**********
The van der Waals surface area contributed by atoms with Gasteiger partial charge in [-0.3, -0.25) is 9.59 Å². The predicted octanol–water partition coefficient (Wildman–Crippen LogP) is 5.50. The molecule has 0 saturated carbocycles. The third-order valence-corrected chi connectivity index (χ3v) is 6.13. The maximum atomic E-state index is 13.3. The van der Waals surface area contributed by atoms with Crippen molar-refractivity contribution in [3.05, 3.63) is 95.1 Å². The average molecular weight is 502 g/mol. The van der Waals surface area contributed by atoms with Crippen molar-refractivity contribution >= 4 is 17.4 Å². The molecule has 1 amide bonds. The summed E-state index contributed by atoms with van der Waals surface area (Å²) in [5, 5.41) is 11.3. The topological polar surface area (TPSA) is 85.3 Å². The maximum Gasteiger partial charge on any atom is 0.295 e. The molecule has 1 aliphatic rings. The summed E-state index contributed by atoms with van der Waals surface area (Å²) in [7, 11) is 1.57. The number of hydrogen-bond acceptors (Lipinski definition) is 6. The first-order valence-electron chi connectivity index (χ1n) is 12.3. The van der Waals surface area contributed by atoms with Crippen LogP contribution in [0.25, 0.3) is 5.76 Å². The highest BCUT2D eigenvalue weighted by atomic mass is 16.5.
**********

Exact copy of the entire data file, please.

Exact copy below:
The van der Waals surface area contributed by atoms with Gasteiger partial charge in [-0.3, -0.25) is 9.59 Å². The predicted octanol–water partition coefficient (Wildman–Crippen LogP) is 5.50. The molecule has 0 saturated carbocycles. The third-order valence-corrected chi connectivity index (χ3v) is 6.13. The maximum atomic E-state index is 13.3. The van der Waals surface area contributed by atoms with Crippen molar-refractivity contribution in [3.05, 3.63) is 95.1 Å². The average molecular weight is 502 g/mol. The van der Waals surface area contributed by atoms with Crippen molar-refractivity contribution >= 4 is 17.4 Å². The molecule has 1 amide bonds. The summed E-state index contributed by atoms with van der Waals surface area (Å²) in [5, 5.41) is 11.3. The topological polar surface area (TPSA) is 85.3 Å². The maximum Gasteiger partial charge on any atom is 0.295 e. The molecule has 1 aliphatic rings. The summed E-state index contributed by atoms with van der Waals surface area (Å²) in [7, 11) is 1.57. The number of hydrogen-bond acceptors (Lipinski definition) is 6. The first-order valence-electron chi connectivity index (χ1n) is 12.3. The van der Waals surface area contributed by atoms with Crippen LogP contribution in [0.25, 0.3) is 5.76 Å². The highest BCUT2D eigenvalue weighted by atomic mass is 16.5.